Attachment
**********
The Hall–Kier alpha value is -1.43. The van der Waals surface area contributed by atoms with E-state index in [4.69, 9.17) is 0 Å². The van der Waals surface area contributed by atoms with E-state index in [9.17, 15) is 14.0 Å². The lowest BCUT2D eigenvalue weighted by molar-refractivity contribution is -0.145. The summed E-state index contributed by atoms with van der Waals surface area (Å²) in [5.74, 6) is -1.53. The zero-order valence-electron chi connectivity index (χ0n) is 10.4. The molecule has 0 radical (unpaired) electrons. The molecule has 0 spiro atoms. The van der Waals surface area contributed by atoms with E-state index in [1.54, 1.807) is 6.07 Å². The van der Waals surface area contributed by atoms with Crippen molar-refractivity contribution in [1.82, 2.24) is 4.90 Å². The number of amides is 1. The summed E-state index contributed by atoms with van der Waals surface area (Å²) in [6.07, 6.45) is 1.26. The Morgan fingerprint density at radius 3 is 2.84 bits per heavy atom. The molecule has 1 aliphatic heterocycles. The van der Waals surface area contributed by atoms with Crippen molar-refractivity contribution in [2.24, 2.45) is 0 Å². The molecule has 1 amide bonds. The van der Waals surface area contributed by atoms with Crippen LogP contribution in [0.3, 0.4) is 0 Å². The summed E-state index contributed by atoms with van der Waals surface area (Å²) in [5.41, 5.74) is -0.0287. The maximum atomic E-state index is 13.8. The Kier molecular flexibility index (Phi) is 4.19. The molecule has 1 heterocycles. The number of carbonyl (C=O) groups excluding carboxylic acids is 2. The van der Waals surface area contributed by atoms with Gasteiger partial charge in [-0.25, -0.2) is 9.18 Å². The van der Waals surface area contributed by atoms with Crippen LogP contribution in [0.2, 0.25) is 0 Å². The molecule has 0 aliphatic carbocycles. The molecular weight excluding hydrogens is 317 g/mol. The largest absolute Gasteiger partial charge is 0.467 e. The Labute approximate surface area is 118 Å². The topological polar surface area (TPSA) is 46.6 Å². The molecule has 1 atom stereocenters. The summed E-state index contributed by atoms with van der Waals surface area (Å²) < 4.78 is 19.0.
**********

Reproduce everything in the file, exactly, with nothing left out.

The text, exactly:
The Hall–Kier alpha value is -1.43. The van der Waals surface area contributed by atoms with E-state index in [4.69, 9.17) is 0 Å². The van der Waals surface area contributed by atoms with E-state index in [9.17, 15) is 14.0 Å². The lowest BCUT2D eigenvalue weighted by molar-refractivity contribution is -0.145. The summed E-state index contributed by atoms with van der Waals surface area (Å²) in [5.74, 6) is -1.53. The zero-order valence-electron chi connectivity index (χ0n) is 10.4. The molecule has 0 radical (unpaired) electrons. The molecule has 0 spiro atoms. The van der Waals surface area contributed by atoms with E-state index in [1.54, 1.807) is 6.07 Å². The van der Waals surface area contributed by atoms with Crippen molar-refractivity contribution in [1.82, 2.24) is 4.90 Å². The number of amides is 1. The summed E-state index contributed by atoms with van der Waals surface area (Å²) in [6.07, 6.45) is 1.26. The Morgan fingerprint density at radius 3 is 2.84 bits per heavy atom. The molecule has 1 aliphatic heterocycles. The van der Waals surface area contributed by atoms with Crippen molar-refractivity contribution in [2.24, 2.45) is 0 Å². The molecule has 1 amide bonds. The van der Waals surface area contributed by atoms with Crippen LogP contribution in [0.3, 0.4) is 0 Å². The summed E-state index contributed by atoms with van der Waals surface area (Å²) in [5.41, 5.74) is -0.0287. The maximum atomic E-state index is 13.8. The Kier molecular flexibility index (Phi) is 4.19. The molecule has 1 heterocycles. The number of carbonyl (C=O) groups excluding carboxylic acids is 2. The van der Waals surface area contributed by atoms with Gasteiger partial charge in [-0.25, -0.2) is 9.18 Å². The van der Waals surface area contributed by atoms with Crippen LogP contribution in [0.2, 0.25) is 0 Å². The molecule has 0 aliphatic carbocycles. The molecular weight excluding hydrogens is 317 g/mol. The largest absolute Gasteiger partial charge is 0.467 e. The Labute approximate surface area is 118 Å². The topological polar surface area (TPSA) is 46.6 Å². The molecule has 1 atom stereocenters. The summed E-state index contributed by atoms with van der Waals surface area (Å²) < 4.78 is 19.0.